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Cooking Style

Ancestral flavors with a note of noble rural tradition.

In Monetemerano, a medieval jewel set in the Tuscan Maremma, a labyrinth of alleys within ancient town walls brings us to the prestigious gourmet restaurant Relais & Chateaux Da Caino.  More than forty years ago Angelo and Carisio (dubbed Caino) opened a wine shop, which laid the foundation for what would become one of the most renowned two Michelin star restaurants, run by the elegant mastery of Chef Valeria.  Just a few steps away, rich in precious rarity, the cellar is under the watchful eye of Maurizio Menichetti, who grew up in the midst of superior “tannins.”  Quintessential cooking, rural elegance, unusual hues all give way to dishes with a creative delicacy, precisely for those who have passion and a desire to tell and remind of a feel for native pleasantries.

Innovate without deviating, because “Buon Gusto”, or good taste, must always be triumphant at the table.

GSM: Tradition, territorial culture and passion:  these are the lasting ingredients to the added value of Ristorante Caino.  What is the clientele looking for in a world-famous place such as this?

VP: I believe the clientele come to Da Caino in Montemerano from other parts of Italy or from abroad because they are seeking and expecting true flavors, and also because they are attracted by the allure of our land, the Maremma, which is still a bit wild.  Finally, they come to follow a taste itinerary which draws upon memory, yet moves towards the future.


GSM: From a long-standing village trattoria to a top of the range restaurant, with territorial continuity: How did this evolution come about?  Which taste does this tradition prefer?

VP: I would say that the transition took place gradually, thanks to my –and my whole family’s – love of both cooking and the area, together with observation and study of Italian and international haute cuisine culture.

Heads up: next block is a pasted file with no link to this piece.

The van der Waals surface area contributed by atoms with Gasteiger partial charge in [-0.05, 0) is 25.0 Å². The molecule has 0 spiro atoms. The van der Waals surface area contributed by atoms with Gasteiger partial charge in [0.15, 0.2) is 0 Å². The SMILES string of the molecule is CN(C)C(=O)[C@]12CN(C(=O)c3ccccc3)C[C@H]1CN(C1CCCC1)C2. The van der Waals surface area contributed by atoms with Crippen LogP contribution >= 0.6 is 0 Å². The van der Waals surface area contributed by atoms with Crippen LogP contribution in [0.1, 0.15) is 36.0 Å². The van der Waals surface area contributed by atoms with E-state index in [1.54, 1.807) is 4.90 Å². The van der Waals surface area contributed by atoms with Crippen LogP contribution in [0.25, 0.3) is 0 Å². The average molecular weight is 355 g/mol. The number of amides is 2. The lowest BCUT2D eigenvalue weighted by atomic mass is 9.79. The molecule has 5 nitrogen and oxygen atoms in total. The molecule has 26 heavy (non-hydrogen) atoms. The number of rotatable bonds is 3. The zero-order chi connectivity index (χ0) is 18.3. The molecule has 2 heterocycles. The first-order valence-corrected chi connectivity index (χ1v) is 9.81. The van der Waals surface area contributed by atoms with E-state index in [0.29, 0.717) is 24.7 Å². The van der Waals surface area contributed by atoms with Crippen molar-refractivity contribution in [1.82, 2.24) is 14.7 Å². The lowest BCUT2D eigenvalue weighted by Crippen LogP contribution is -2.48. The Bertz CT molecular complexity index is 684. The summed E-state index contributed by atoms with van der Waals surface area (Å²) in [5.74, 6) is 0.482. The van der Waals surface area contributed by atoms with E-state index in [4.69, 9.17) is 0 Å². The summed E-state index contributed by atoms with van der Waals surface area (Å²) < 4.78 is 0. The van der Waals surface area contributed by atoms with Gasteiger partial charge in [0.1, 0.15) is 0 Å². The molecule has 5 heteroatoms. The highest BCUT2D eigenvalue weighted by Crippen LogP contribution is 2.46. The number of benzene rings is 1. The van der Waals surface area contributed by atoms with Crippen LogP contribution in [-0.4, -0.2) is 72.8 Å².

GSM: For a chef nowadays, is it more important to impress or seek tradition?

VP: It is still necessary and essential to be rooted in tradition and study it in order to be better acquainted with it; after that, thanks to technique and personal inspiration, you can amaze the customer.


GSM: Is the Chef more of an artist or an artisan?

VP: I think the Chef is a bit of both.  An artist because her creations are works of art, virtual ideas which then are developed into reality and brought to life on the plate like on a blank canvas.  An artisan because she works with her hands, transforming raw material.


GSM: Michelin Star Chef – what qualities does a chef need to get to this level?

VP:First of all, it takes considerable preparation, and working your way up, hopefully flanking a great chef.  Then study, perseverance, and humility: qualities that are increasingly hard to find, especially in the younger generation.



GSM: What is your leading dish next season?

At New Year’s, customers really enjoyed buffalo’s milk Cagliata (curd), almonds, sea urchins, black truffle, and bottarga (salted fish roe).  We’ll put it in writing soon, but for spring we’re working on new dishes with pigeon and fish.

Author: Chiara Melani


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